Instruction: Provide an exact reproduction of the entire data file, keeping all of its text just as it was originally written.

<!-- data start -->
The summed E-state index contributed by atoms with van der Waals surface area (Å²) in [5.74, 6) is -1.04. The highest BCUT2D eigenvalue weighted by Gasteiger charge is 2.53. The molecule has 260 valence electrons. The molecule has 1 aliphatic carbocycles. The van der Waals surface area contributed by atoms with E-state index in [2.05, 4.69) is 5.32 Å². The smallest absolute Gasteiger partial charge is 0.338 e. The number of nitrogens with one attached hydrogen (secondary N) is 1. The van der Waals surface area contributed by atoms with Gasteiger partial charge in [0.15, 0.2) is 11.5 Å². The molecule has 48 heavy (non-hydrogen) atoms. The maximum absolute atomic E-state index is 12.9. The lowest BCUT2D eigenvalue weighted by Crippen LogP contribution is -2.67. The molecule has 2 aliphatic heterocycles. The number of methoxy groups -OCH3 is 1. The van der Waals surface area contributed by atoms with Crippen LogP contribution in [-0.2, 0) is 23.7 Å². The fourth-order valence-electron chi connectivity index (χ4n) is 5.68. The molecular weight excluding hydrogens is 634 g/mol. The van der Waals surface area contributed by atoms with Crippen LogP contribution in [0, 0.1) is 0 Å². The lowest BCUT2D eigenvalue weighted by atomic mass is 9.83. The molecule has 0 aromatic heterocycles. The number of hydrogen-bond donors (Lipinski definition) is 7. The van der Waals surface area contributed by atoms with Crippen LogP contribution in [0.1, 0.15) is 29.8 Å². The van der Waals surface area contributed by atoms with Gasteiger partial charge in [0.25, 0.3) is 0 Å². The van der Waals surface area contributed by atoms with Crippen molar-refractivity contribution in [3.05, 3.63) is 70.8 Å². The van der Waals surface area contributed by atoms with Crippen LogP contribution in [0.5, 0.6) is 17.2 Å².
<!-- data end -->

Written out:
The summed E-state index contributed by atoms with van der Waals surface area (Å²) in [5.74, 6) is -1.04. The highest BCUT2D eigenvalue weighted by Gasteiger charge is 2.53. The molecule has 260 valence electrons. The molecule has 1 aliphatic carbocycles. The van der Waals surface area contributed by atoms with E-state index in [2.05, 4.69) is 5.32 Å². The smallest absolute Gasteiger partial charge is 0.338 e. The number of nitrogens with one attached hydrogen (secondary N) is 1. The van der Waals surface area contributed by atoms with Gasteiger partial charge in [0.15, 0.2) is 11.5 Å². The molecule has 48 heavy (non-hydrogen) atoms. The maximum absolute atomic E-state index is 12.9. The lowest BCUT2D eigenvalue weighted by Crippen LogP contribution is -2.67. The molecule has 2 aliphatic heterocycles. The number of methoxy groups -OCH3 is 1. The van der Waals surface area contributed by atoms with Crippen LogP contribution in [-0.2, 0) is 23.7 Å². The fourth-order valence-electron chi connectivity index (χ4n) is 5.68. The molecular weight excluding hydrogens is 634 g/mol. The van der Waals surface area contributed by atoms with Crippen LogP contribution in [0, 0.1) is 0 Å². The lowest BCUT2D eigenvalue weighted by atomic mass is 9.83. The molecule has 0 aromatic heterocycles. The number of hydrogen-bond donors (Lipinski definition) is 7. The van der Waals surface area contributed by atoms with Crippen LogP contribution in [0.1, 0.15) is 29.8 Å². The van der Waals surface area contributed by atoms with Gasteiger partial charge in [0.25, 0.3) is 0 Å². The van der Waals surface area contributed by atoms with Crippen molar-refractivity contribution in [3.05, 3.63) is 70.8 Å². The van der Waals surface area contributed by atoms with Crippen LogP contribution in [0.5, 0.6) is 17.2 Å².